But it takes forever to get to the good parts. Much of the movie’s plot is spent on looking for a way to explain Carter’s arrival on Barsoom and, alternatively, looking for a way to get him home. John Carter is at its best whenever John stops questioning and simply goes with the flow, laying waste to Thark hordes or playing a game of chase with his lovably speedy pet Woola. Lost amidst all the film’s awkward exposition, Disney’s determination to keep Burroughs’ decidedly rated-R story family friendly, and Taylor Kitsch’s permanently squinty expression is the emotional core of this story, which for all its charm, John Carter never truly zeroes in on. Go for the spectacle, go for the fun, just don’t expect anything as significant as the impact made by Burroughs’ books back when he first wrote them.

3.5 stars

Comments

  1. PClines says:

    Technically, Carter takes on an entire army of Warhoons, another green man tribe who are rivals of the Tharks.  Their race is just “the green men of Barsoom.”

    At least, errrrr, that’s what a geek friend of mine said… 😉

    • JT says:

      I believe you’re right… at least in the books.  But I swear I heard him call them “tharks” in the movie.  I could be wrong about that, but that’s why I went that route.  I remember being sort of jarred by it while watching, it was as though they were applying “thark” to all the green men of Barsoom… though earlier in the movie Tars Tarkas does mention the Warhoons.

      • PClines says:

        Nope, they call them Warhoons,  Sola actually shouts it once or twice as a warning while Carter and Dejah are in the spider-webby-solar-system room.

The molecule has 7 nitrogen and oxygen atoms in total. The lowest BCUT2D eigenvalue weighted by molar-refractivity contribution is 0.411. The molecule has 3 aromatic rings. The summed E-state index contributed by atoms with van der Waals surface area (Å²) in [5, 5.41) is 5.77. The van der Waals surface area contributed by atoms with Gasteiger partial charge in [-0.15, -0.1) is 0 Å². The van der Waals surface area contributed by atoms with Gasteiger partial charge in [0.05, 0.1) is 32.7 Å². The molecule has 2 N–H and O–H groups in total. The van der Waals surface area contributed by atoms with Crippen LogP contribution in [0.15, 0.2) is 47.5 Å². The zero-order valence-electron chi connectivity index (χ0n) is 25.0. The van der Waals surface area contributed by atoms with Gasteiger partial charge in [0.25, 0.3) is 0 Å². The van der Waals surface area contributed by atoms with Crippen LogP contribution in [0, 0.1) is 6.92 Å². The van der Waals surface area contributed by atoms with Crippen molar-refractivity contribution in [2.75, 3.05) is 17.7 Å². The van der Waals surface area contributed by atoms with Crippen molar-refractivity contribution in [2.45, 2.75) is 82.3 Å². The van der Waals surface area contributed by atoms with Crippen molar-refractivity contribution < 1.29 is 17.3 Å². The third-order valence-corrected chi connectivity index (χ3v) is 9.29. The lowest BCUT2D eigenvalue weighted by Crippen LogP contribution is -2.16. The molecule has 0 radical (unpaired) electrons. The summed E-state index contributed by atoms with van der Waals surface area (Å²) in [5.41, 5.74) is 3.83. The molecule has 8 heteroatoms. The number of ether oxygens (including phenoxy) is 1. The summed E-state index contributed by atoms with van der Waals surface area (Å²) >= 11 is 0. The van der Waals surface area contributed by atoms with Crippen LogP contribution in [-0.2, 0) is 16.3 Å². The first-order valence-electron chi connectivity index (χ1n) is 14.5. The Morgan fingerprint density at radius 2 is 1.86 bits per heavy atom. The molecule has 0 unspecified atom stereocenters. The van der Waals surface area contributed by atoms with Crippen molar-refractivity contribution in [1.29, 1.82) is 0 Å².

I agree, though, it wasn’t terribly clear that “Thark” was the name of their tribe, not their species.

  2. Ecbisick says:

    Sometimes it’s just fun to watch a movie without it being ripped apart  scene by scene by so called experts in /on what people like…and for what its worth, I have yet to see a movie that has come up to the book and my own imagination….

  3. Ecbisick says:

    oh yeah and who cares how he got to mars…which green guys are called what, as long as it tells a story and moves along…its enogh for a lot of us!

  4. Zarathustra says:

    IMO, Burroughs is very light on the science and really doesn’t explain why John Carter has superhuman powers on Mars.  His strength and leaping ability are much greater than Mars lighter gravity would allow. Never mind, though, because “Princess of Mars” is a fantasy and not truly science fiction. And it is a wonderful adventure story with marvelous characters and lots of exciting action. Verne and Wells inspired later SF writers. Burroughs not so much.  

    • SonnyT2 says:

      Here’s a small sampling of the many science fiction writers who claimed Burroughs’ Mars novels inspired them: Terry Bisson,
      Leigh Brackett, Ray Bradbury, Arthur C. Clarke, Robert A. Heinlein, James P.
      Hogan, Kim Robinson, John Norman and Michael Moorcock, Philip Jose Farmer, Gene Roddenberry, Jerry Siegel (creator
      of Superman), and Carl Sagan (not a science fiction writer, obviously, but a lionized science writer). And of course, George Lucas.

  5. Opening the movie with the bit on Mars was clunky, and it was a bit long, but all in all I liked it a lot.
    The thing was though, I didn’t like it because I love the story of John Carter and thought it was a perfect adaptation, I liked it because it reminded me of the kind of Action Adventure movies we had in the 80’s before everyone became a boiled down, design by committee, self-referential, schlock fest.